In fact, capitalism itself is still a relatively new concept for Chinese manufacturers. Processes and products must consistently be adapted to the Chinese language for implementation and training. Businesses must translate and localize products for easy use by Chinese nationals in their local market and plan for ways to mesh the company's products and services with the Chinese business system. Western transplants must always be aware of the need to abide by the local way of operating a business and the government-imposed taxes that must be included on invoices, as well.

Additionally, Chinese companies want to see a return on major investments, not in 10 years, but in two or three.

Companies considering a move to China should be encouraged but should not move hastily. Extensive planning is crucial. For example, businesses must plan for dealing with sourcing issues, especially long-distance sourcing to manage the global supply chain. They must take their time to understand the Chinese market and do their homework to avoid mistakes. They need to have experience, and they must pick the right partners who have a local view. There's no fast way of doing it without risking a very expensive mistake.

Companies establishing operations in China need a solid strategic business plan that focuses on growth, not just cutting costs. They should establish a high-level senior staff in China on site to manage the company's China operations. They need a full-time C-level staff in China to get things up and running and then to maintain operations and manage growth.

The Culture Gap

The Chinese work ethic is remarkable; they work hard and aggressively, are very quick to learn business techniques and are very friendly and kind. Businesses entering the country, however, should set strict criteria for hiring Chinese employees, taking time to interview all prospective candidates in depth to ensure they meet the criteria.

City infrastructures in China are new and sometimes have difficulty keeping up with the demands of business. In Shanghai, for instance, the government contacts the manufacturing plant and informs the company of the hours of the day it will receive electricity. Officials may say, You have to work from 10 p.m. to 6 a.m. You have power during those hours, and it's cut off to you the remainder of the time, while another plant is working from 6 a.m. to 2 p.m. What America built in 200 years, the Chinese are trying to build in 10, and it often strains their resources.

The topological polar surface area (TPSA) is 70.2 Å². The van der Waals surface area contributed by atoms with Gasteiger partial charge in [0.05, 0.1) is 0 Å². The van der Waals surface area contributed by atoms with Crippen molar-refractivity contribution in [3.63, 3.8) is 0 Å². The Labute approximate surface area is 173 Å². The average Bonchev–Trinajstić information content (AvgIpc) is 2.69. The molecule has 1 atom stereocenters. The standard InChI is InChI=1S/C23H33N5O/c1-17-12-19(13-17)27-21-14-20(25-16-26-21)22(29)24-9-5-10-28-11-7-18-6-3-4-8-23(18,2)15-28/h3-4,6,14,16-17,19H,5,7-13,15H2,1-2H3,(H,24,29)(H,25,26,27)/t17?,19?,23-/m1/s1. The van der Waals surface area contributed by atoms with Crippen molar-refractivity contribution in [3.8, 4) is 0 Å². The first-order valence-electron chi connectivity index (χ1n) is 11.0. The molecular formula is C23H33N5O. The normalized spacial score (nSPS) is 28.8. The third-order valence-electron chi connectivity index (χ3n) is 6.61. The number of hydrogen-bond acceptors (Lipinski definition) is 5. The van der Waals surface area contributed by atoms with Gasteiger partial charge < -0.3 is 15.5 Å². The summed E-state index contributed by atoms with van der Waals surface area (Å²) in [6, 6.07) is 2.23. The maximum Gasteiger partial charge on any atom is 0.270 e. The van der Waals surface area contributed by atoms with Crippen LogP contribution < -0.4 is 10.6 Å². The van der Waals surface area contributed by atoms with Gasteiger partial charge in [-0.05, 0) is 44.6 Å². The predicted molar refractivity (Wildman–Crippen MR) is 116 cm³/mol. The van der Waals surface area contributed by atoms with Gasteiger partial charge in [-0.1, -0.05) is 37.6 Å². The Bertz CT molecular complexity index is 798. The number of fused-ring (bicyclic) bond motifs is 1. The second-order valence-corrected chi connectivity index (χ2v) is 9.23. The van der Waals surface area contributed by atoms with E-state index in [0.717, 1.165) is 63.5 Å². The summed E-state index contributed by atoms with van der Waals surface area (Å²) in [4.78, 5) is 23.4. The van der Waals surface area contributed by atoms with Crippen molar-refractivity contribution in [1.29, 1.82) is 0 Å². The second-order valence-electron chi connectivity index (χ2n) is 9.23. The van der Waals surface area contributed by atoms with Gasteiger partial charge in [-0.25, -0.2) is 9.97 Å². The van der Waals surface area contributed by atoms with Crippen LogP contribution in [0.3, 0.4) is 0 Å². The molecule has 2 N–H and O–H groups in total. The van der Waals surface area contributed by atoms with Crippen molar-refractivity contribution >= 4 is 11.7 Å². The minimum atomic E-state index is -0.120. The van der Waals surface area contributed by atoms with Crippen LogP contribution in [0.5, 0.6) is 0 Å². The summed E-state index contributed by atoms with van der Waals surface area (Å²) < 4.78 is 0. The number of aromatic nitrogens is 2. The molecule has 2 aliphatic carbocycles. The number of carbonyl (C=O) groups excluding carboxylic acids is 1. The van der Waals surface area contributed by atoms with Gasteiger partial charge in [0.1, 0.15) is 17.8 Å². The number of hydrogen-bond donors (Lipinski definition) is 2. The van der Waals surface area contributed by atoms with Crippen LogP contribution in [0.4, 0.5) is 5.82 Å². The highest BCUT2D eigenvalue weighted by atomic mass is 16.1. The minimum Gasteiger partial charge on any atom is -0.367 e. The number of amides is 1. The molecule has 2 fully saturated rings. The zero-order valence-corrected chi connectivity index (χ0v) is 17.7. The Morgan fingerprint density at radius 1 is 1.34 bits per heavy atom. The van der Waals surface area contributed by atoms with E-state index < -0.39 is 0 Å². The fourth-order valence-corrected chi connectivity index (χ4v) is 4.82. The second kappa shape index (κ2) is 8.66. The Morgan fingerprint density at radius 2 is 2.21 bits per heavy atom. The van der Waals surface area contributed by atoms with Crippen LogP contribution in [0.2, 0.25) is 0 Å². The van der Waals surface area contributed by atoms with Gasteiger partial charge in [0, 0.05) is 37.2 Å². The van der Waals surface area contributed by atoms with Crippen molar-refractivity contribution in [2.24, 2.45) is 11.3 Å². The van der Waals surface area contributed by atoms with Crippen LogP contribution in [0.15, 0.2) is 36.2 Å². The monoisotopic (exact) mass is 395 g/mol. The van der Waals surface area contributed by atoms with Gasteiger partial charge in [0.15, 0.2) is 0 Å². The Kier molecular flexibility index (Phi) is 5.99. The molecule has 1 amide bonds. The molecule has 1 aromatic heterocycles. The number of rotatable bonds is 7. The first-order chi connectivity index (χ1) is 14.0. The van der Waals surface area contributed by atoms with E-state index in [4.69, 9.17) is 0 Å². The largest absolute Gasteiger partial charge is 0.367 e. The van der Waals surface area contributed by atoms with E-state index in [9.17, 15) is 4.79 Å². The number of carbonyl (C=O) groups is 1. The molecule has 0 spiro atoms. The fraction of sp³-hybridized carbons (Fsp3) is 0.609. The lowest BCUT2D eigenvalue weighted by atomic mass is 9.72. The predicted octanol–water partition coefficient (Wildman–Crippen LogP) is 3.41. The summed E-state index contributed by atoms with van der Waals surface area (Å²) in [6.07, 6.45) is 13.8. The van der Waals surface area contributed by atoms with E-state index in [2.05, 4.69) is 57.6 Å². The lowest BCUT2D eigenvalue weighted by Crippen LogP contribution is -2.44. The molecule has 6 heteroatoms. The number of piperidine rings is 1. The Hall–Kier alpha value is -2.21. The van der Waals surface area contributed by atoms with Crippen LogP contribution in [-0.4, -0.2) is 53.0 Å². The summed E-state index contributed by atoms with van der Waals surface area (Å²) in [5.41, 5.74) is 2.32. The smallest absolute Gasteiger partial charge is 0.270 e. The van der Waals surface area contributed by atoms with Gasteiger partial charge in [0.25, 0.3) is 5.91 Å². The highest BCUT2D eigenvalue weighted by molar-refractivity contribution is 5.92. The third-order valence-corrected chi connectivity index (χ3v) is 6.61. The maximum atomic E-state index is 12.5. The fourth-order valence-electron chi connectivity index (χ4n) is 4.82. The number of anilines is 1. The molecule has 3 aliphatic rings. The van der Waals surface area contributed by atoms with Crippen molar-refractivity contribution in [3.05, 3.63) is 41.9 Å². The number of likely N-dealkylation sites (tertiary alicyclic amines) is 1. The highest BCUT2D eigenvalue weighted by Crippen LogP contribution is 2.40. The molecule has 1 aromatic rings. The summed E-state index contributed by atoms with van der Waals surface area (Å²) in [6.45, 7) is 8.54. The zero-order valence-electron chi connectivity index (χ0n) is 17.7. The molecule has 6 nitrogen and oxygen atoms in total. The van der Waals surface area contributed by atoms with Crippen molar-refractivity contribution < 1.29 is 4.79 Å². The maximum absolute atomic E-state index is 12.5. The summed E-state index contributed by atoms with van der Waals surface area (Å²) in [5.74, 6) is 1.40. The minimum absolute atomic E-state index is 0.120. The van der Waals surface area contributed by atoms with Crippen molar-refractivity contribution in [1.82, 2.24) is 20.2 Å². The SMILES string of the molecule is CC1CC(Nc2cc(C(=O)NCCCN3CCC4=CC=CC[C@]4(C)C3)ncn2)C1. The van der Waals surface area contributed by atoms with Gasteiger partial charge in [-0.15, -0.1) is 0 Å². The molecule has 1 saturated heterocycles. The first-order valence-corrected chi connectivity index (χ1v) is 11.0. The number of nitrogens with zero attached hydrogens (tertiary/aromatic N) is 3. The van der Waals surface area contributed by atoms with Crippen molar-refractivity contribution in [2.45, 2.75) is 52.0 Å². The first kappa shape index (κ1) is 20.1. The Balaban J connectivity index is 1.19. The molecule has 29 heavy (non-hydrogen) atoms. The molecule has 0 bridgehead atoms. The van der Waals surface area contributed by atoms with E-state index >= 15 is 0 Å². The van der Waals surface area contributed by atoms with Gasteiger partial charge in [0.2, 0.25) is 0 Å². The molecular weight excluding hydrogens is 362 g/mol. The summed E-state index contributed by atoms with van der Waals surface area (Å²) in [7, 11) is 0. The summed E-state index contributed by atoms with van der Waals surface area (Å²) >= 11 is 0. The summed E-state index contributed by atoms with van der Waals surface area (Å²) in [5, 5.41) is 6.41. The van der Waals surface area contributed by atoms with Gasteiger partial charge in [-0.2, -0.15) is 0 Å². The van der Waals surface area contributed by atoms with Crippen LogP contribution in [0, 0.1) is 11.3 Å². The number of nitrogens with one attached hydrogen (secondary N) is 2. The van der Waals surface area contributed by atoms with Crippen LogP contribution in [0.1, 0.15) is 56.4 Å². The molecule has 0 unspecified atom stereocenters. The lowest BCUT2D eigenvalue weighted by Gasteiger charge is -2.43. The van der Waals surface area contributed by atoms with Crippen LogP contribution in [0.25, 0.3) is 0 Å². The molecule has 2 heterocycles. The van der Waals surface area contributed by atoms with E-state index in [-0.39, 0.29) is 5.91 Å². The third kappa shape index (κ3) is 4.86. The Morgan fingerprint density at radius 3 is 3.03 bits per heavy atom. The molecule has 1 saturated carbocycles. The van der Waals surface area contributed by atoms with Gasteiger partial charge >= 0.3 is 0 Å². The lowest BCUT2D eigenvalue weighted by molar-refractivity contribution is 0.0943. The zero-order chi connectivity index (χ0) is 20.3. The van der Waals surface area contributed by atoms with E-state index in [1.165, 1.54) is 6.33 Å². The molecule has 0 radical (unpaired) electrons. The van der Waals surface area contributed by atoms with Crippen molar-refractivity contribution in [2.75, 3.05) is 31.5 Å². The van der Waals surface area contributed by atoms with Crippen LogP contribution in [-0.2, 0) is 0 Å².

The transportation infrastructure in China also is new. For example, some companies use buses to pick up employees at their homes at the start of the work day and return them home at the end of their shifts. Outside the major cities, people still transport goods by bicycle; the use of trucks is limited.

With proper planning, solid partnerships, flexible business systems and products, and an ability to adapt to the country's cultural demands, businesses will discover enormous opportunities in China; and China will benefit enormously from the enterprises that establish their operations in the world's largest and most eager market.

About the Author: As Vice President, Global Business Development for the Discrete Solutions Group of Infor Global Solutions, formerly Agilisys, Wolfgang Greil leads automotive sales worldwide with a focus on the organization's Asian strategy, global supply chain strategy and new product offerings.

Loading